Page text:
Three essays on HIV/AIDS related issues in Southern Africa Public Deposited

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  • March 21, 2019
  • Lee, I-Heng
    • Affiliation: Gillings School of Global Public Health, Department of Health Policy and Management
  • For many years, the number of HIV/AIDS-related deaths in developing countries has been increasing at such an alarming rate that it is no longer whether it will be an epidemic, but rather how severe the epidemic will be. This study addresses three important aspects of the epidemic, including effects as well as causes. The first paper identifies the potential effects of HIV on labor market participation, which affects economic outcomes. Using Heckman selection models and Demographic and Health Survey data from Lesotho, Malawi, Swaziland, and Zimbabwe, results show a significant negative association between being HIV positive and currently working, as well as having worked in the past 12 months, for men and women. The second paper measures the spillover effects of fostering to help inform welfare policies. Linear probability models with fixed effects are estimated using data from the Cape Area Panel Study to quantify the effects of orphan fostering on the school enrollment, employment, and health status of young adults living in households which foster orphans. Results indicate that young adults from higher wealth quintile households which foster orphans have a higher probability of being enrolled in school. The third paper highlights the role played by parental investment in influencing concurrent sexual partners, a risk factor affecting the rate of HIV transmission, which can help make HIV prevention campaigns more effective. Results from multinomial logistic regressions on data from the Cape Area Panel Study show that financial support from fathers significantly decreased the probability of sexual concurrency among Black and Colored males, 11% of whom reported having been in sexually concurrent relationships. The findings have important implications for the macroeconomic stability and future growth of the countries under investigation. The first paper suggests a need for employment protection for HIV positive individuals and their households. The second paper indicates that further research into subsidies for families taking on orphans is warranted. The third paper recommends health education programs on the risks of sexual concurrency for young adults. By providing empirical evidence, HIV policies can be made more effective, thereby mitigating any negative impacts on vulnerable individuals and families.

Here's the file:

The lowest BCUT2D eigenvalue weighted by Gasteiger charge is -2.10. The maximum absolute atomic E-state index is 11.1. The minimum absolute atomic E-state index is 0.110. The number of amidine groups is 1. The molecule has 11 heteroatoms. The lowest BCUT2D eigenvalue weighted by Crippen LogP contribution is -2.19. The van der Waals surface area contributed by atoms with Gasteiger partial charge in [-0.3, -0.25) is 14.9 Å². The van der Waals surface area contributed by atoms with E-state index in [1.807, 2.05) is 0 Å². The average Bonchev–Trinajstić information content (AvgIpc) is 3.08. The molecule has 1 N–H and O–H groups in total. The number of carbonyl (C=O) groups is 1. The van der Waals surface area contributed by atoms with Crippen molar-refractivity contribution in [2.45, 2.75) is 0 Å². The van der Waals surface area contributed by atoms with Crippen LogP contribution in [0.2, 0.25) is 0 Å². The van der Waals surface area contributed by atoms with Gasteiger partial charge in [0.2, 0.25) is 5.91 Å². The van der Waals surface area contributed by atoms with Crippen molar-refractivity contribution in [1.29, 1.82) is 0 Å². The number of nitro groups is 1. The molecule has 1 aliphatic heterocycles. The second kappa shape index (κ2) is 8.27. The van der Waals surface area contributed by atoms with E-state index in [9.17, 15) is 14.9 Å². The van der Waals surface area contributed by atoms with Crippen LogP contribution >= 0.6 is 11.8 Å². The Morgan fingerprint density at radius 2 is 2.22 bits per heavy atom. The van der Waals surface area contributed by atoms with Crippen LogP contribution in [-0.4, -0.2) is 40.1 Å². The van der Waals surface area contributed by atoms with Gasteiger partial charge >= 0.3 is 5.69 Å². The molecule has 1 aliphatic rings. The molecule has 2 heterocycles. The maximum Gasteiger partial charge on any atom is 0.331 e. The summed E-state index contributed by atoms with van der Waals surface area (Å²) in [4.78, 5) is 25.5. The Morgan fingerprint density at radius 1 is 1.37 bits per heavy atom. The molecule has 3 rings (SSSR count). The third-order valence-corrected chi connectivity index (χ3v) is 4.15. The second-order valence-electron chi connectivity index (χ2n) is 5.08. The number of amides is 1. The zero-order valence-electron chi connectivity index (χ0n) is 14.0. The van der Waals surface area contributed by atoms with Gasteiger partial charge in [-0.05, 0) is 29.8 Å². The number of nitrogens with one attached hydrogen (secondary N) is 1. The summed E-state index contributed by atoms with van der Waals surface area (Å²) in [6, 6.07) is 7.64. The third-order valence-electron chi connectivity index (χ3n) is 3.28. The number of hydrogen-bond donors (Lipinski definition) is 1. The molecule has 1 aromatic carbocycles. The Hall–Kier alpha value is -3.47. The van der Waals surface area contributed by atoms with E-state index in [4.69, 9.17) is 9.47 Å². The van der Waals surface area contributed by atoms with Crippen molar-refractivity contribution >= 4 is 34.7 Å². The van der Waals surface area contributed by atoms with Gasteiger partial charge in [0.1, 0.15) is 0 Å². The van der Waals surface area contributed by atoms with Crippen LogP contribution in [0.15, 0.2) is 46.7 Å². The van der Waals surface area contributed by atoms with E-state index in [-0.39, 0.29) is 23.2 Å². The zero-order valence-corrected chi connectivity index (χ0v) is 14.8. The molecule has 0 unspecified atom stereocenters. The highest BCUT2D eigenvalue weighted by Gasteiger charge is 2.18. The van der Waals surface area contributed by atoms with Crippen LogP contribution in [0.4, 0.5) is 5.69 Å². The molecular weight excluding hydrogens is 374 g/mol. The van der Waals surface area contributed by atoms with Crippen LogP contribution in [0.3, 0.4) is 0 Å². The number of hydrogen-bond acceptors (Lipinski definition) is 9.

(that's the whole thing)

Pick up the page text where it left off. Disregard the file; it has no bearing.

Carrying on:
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  • In Copyright
  • "... in partial fulfillment of the requirements for the degree of Doctor of Philosophy in the Department of Health Policy and Management of the Gillings School of Global Public Health."
  • Stearns, Sally
Degree granting institution
  • University of North Carolina at Chapel Hill
Place of publication
  • Chapel Hill, NC
  • Open access

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